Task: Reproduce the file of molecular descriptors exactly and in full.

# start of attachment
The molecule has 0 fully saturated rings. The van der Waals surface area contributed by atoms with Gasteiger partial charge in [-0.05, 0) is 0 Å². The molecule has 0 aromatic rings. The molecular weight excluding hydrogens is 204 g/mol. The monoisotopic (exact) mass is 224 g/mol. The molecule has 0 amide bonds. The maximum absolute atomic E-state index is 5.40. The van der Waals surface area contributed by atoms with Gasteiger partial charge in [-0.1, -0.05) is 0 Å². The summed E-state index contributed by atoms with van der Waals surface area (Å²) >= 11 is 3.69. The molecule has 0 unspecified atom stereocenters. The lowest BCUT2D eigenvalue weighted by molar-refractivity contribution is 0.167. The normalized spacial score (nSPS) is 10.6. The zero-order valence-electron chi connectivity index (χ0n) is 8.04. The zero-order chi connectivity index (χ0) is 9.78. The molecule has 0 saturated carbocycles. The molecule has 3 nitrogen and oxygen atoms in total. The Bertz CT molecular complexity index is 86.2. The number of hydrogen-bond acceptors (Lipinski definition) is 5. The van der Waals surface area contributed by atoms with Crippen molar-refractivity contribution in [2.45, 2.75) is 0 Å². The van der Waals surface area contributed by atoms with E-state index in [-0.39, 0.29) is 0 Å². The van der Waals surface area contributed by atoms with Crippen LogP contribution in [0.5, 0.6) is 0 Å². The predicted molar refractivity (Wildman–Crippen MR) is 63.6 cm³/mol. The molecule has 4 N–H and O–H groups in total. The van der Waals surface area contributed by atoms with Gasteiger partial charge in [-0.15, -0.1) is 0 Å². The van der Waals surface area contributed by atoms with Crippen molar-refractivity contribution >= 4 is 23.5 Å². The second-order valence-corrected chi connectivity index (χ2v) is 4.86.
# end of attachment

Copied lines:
The molecule has 0 fully saturated rings. The van der Waals surface area contributed by atoms with Gasteiger partial charge in [-0.05, 0) is 0 Å². The molecule has 0 aromatic rings. The molecular weight excluding hydrogens is 204 g/mol. The monoisotopic (exact) mass is 224 g/mol. The molecule has 0 amide bonds. The maximum absolute atomic E-state index is 5.40. The van der Waals surface area contributed by atoms with Gasteiger partial charge in [-0.1, -0.05) is 0 Å². The summed E-state index contributed by atoms with van der Waals surface area (Å²) >= 11 is 3.69. The molecule has 0 unspecified atom stereocenters. The lowest BCUT2D eigenvalue weighted by molar-refractivity contribution is 0.167. The normalized spacial score (nSPS) is 10.6. The zero-order valence-electron chi connectivity index (χ0n) is 8.04. The zero-order chi connectivity index (χ0) is 9.78. The molecule has 0 saturated carbocycles. The molecule has 3 nitrogen and oxygen atoms in total. The Bertz CT molecular complexity index is 86.2. The number of hydrogen-bond acceptors (Lipinski definition) is 5. The van der Waals surface area contributed by atoms with Crippen molar-refractivity contribution in [2.45, 2.75) is 0 Å². The van der Waals surface area contributed by atoms with E-state index in [-0.39, 0.29) is 0 Å². The van der Waals surface area contributed by atoms with Crippen LogP contribution in [0.5, 0.6) is 0 Å². The predicted molar refractivity (Wildman–Crippen MR) is 63.6 cm³/mol. The molecule has 4 N–H and O–H groups in total. The van der Waals surface area contributed by atoms with Gasteiger partial charge in [-0.15, -0.1) is 0 Å². The van der Waals surface area contributed by atoms with Crippen molar-refractivity contribution >= 4 is 23.5 Å². The second-order valence-corrected chi connectivity index (χ2v) is 4.86.